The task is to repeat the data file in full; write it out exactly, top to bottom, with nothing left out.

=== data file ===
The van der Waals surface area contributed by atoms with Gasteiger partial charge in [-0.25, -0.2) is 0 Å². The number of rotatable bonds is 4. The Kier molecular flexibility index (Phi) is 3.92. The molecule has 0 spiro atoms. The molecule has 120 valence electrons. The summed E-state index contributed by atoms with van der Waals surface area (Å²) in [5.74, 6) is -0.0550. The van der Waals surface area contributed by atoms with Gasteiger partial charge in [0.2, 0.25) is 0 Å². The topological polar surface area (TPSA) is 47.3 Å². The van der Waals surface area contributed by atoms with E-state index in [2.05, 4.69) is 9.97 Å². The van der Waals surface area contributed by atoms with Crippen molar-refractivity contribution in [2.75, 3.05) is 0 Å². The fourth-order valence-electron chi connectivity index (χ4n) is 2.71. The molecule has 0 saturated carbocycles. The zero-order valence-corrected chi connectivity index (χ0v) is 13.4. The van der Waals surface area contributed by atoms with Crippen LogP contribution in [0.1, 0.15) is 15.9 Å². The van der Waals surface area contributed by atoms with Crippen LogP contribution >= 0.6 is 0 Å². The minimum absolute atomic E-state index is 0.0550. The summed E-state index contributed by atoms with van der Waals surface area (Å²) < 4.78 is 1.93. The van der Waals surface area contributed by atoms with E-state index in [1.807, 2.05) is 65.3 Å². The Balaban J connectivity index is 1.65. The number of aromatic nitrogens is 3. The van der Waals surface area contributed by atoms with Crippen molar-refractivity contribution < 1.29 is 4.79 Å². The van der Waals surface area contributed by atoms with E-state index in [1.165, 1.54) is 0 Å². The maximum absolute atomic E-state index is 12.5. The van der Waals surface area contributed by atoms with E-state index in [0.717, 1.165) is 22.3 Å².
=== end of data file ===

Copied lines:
The van der Waals surface area contributed by atoms with Gasteiger partial charge in [-0.25, -0.2) is 0 Å². The number of rotatable bonds is 4. The Kier molecular flexibility index (Phi) is 3.92. The molecule has 0 spiro atoms. The molecule has 120 valence electrons. The summed E-state index contributed by atoms with van der Waals surface area (Å²) in [5.74, 6) is -0.0550. The van der Waals surface area contributed by atoms with Gasteiger partial charge in [0.2, 0.25) is 0 Å². The topological polar surface area (TPSA) is 47.3 Å². The van der Waals surface area contributed by atoms with E-state index in [2.05, 4.69) is 9.97 Å². The van der Waals surface area contributed by atoms with Crippen molar-refractivity contribution in [2.75, 3.05) is 0 Å². The fourth-order valence-electron chi connectivity index (χ4n) is 2.71. The molecule has 0 saturated carbocycles. The zero-order valence-corrected chi connectivity index (χ0v) is 13.4. The van der Waals surface area contributed by atoms with Crippen LogP contribution in [0.1, 0.15) is 15.9 Å². The van der Waals surface area contributed by atoms with Crippen LogP contribution >= 0.6 is 0 Å². The minimum absolute atomic E-state index is 0.0550. The summed E-state index contributed by atoms with van der Waals surface area (Å²) < 4.78 is 1.93. The van der Waals surface area contributed by atoms with E-state index in [1.807, 2.05) is 65.3 Å². The Balaban J connectivity index is 1.65. The number of aromatic nitrogens is 3. The van der Waals surface area contributed by atoms with Crippen molar-refractivity contribution < 1.29 is 4.79 Å². The van der Waals surface area contributed by atoms with E-state index in [1.165, 1.54) is 0 Å². The maximum absolute atomic E-state index is 12.5. The van der Waals surface area contributed by atoms with E-state index in [0.717, 1.165) is 22.3 Å².